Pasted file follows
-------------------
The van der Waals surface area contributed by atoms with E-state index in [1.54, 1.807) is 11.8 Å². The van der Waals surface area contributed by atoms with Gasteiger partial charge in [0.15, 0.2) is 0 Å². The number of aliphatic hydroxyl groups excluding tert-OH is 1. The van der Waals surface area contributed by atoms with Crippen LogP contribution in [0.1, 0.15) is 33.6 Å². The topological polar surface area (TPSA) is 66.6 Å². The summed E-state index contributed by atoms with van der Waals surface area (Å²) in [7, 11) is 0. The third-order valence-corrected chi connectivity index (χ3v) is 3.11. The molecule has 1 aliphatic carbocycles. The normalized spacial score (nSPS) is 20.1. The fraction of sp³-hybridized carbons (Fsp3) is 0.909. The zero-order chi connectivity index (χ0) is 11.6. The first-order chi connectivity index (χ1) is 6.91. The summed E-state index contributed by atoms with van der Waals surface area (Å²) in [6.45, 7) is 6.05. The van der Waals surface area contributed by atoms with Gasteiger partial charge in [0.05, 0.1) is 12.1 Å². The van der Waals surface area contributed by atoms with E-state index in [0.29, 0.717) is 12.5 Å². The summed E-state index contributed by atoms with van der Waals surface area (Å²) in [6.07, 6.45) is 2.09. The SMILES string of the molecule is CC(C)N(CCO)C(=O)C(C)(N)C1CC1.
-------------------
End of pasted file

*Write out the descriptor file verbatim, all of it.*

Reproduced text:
The van der Waals surface area contributed by atoms with E-state index in [1.54, 1.807) is 11.8 Å². The van der Waals surface area contributed by atoms with Gasteiger partial charge in [0.15, 0.2) is 0 Å². The number of aliphatic hydroxyl groups excluding tert-OH is 1. The van der Waals surface area contributed by atoms with Crippen LogP contribution in [0.1, 0.15) is 33.6 Å². The topological polar surface area (TPSA) is 66.6 Å². The summed E-state index contributed by atoms with van der Waals surface area (Å²) in [7, 11) is 0. The third-order valence-corrected chi connectivity index (χ3v) is 3.11. The molecule has 1 aliphatic carbocycles. The normalized spacial score (nSPS) is 20.1. The fraction of sp³-hybridized carbons (Fsp3) is 0.909. The zero-order chi connectivity index (χ0) is 11.6. The first-order chi connectivity index (χ1) is 6.91. The summed E-state index contributed by atoms with van der Waals surface area (Å²) in [6.45, 7) is 6.05. The van der Waals surface area contributed by atoms with Gasteiger partial charge in [0.05, 0.1) is 12.1 Å². The van der Waals surface area contributed by atoms with E-state index in [0.29, 0.717) is 12.5 Å². The summed E-state index contributed by atoms with van der Waals surface area (Å²) in [6.07, 6.45) is 2.09. The SMILES string of the molecule is CC(C)N(CCO)C(=O)C(C)(N)C1CC1.